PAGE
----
IT Management

Despite well-publicized federal sensitive data protection, Personal Identity Protection (PIP) and Security Breach Notification (SBN) legislation, such as Sarbanes-Oxley (SOX), the Health Insurance Portability and Accountability Act (HIPAA) and the Gramm-Leach-Bliley Act (GLB), reports of personal data security breaches due to stolen or missing backup tapes continue to appear almost daily. Disk and tape storage containing sensitive data is released to the public daily when leases on enterprise storage systems expire and are returned to lease holders. No one records how much corporate and personal data is exposed when this equipment is put out into the pre-owned market, but stories abound of disk and tape containing sensitive corporate and personal data being available on eBay. The Privacy Rights Clearinghouse ( reported at least 80 data privacy incidents in 2006 just through April, affecting potentially 5 million individuals. To date, 33 U.S. states have serious PIP and SBN legislation. The majority join California to require that companies notify customers any time “unencrypted” personal information is lost. Seven of these states went further, requiring secure erasure of all electronic disk and tape storage before disposal.

Ignorance Is No Defense

Current PIP and SBN legislation as well as Payment Card Industry Data Security Standard (PCIDSS) guidelines all impose requirements to erase disk storage/tape media before disposing of it and harsh penalties when unencrypted private/sensitive data is lost, stolen, or can’t be accounted for. “Unencrypted” means when either the data isn’t encrypted or is encrypted with a key that also has been compromised. This campaign to protect personal identity information also is fueling a new aggressiveness on the part of federal regulatory agencies; the Federal Trade Commission (FTC) recently imposed penalties totaling $15 million on one corporation for failure to meet its data protection obligations. What does this mean for your organization? Don’t be caught unaware or become a victim of circumstance. Instead, be proactive and ensure you’re on the right side of the law. Review your current data protection, business continuance, and business resiliency software to ensure you meet today’s stricter requirements.

Protect Data Leaving Your Control

Traditionally, large enterprise mainframe customers have had no difficulty meeting regulatory obligations concerning protection of sensitive data. They’ve had well-thought-out disaster recovery plans, regularly scheduled rehearsals, and security access control systems that prevent unauthorized access to private and sensitive data under their control. The focus of the new legislation and industry standards is to ensure an equally high level of protection for sensitive and private data that’s on disk and tape leaving their physical control.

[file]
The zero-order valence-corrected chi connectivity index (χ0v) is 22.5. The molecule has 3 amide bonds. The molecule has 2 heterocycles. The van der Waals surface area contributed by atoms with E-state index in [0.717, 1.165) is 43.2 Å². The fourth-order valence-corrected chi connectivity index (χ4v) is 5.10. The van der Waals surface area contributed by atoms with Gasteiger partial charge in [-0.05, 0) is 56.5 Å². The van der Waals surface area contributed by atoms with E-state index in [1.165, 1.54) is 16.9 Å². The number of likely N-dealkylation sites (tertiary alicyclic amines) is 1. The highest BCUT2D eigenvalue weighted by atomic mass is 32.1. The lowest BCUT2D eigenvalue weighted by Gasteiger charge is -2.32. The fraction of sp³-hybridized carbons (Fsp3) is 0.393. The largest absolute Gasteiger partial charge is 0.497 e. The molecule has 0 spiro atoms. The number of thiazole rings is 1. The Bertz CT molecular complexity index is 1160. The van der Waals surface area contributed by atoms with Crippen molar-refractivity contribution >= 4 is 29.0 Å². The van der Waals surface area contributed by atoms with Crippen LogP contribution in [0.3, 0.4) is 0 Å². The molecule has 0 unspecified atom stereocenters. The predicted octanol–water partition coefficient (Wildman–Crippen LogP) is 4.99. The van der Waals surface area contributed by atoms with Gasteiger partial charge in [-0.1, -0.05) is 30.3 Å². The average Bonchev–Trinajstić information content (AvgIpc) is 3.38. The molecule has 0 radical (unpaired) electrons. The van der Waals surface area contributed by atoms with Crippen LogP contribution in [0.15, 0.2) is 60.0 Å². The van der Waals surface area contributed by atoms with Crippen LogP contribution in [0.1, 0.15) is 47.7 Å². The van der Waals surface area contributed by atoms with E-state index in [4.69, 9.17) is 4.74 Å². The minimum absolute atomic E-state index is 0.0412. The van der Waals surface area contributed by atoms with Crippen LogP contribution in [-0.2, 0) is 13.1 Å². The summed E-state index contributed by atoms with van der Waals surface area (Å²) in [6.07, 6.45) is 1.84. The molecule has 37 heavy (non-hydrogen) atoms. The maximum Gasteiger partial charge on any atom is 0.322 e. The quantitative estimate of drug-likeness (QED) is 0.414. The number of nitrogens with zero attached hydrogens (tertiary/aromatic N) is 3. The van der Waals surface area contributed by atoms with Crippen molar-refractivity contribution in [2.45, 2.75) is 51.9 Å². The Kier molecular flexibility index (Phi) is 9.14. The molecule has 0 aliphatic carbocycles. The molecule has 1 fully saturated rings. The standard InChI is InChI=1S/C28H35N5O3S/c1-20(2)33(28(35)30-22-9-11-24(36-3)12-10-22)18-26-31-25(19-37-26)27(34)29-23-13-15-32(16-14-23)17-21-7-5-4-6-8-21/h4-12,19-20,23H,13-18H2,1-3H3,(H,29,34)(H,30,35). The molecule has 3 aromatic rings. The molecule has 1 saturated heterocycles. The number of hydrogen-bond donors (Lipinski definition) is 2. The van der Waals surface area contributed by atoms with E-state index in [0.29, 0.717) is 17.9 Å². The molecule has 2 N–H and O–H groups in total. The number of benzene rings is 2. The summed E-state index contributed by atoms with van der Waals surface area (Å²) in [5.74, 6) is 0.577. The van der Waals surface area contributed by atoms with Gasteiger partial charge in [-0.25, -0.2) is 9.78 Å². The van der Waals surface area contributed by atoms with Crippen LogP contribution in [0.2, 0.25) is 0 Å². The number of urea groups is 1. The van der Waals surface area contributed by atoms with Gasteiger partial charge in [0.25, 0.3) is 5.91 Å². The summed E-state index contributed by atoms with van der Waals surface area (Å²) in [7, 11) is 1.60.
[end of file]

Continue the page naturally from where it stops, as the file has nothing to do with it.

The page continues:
The challenge of securing disks and tapes that leave the enterprise can be met with available software solutions that efficiently encrypt backup and Business-to-Business (B2B) data exchange files, securely erase data on tape volumes, and securely erase data from enterprise disk systems.

Encryption Technology: Science and Mathematics

The science of cryptography has ancient roots. Encryption is simply converting information from its normal form into something incomprehensible, rendering it unreadable without secret knowledge. Initially a means to ensure the secrecy of military leaders’ and diplomats’ communications, Julius Caesar is credited with inventing a simple substitution cipher. The scientific advances of the early 20th century brought the introduction of electro-mechanical devices capable of significantly increasing the complexity of encryption, including the infamous Enigma machine. During World War II, the Axis powers entrusted the Enigma with their most secret communications. The Allies’ breaking of the Enigma encryption keys, an “ultra secret” during the war, was never publicly acknowledged until 1974.

The complexity of the Enigma’s substitution codes is still overwhelming, even today. The number of encoding positions (permutations) possible on the electro-mechanical Enigma machine is 2 x 10145; written out, that’s the number 23, followed by 144 more digits. The Enigma’s strength was illustrated in a February 2006 news story which reported that 2,500 PCs took more than a month to decrypt an Enigma coded U-boat message, previously unbroken for more than 60 years.

Modern Encryption Algorithms

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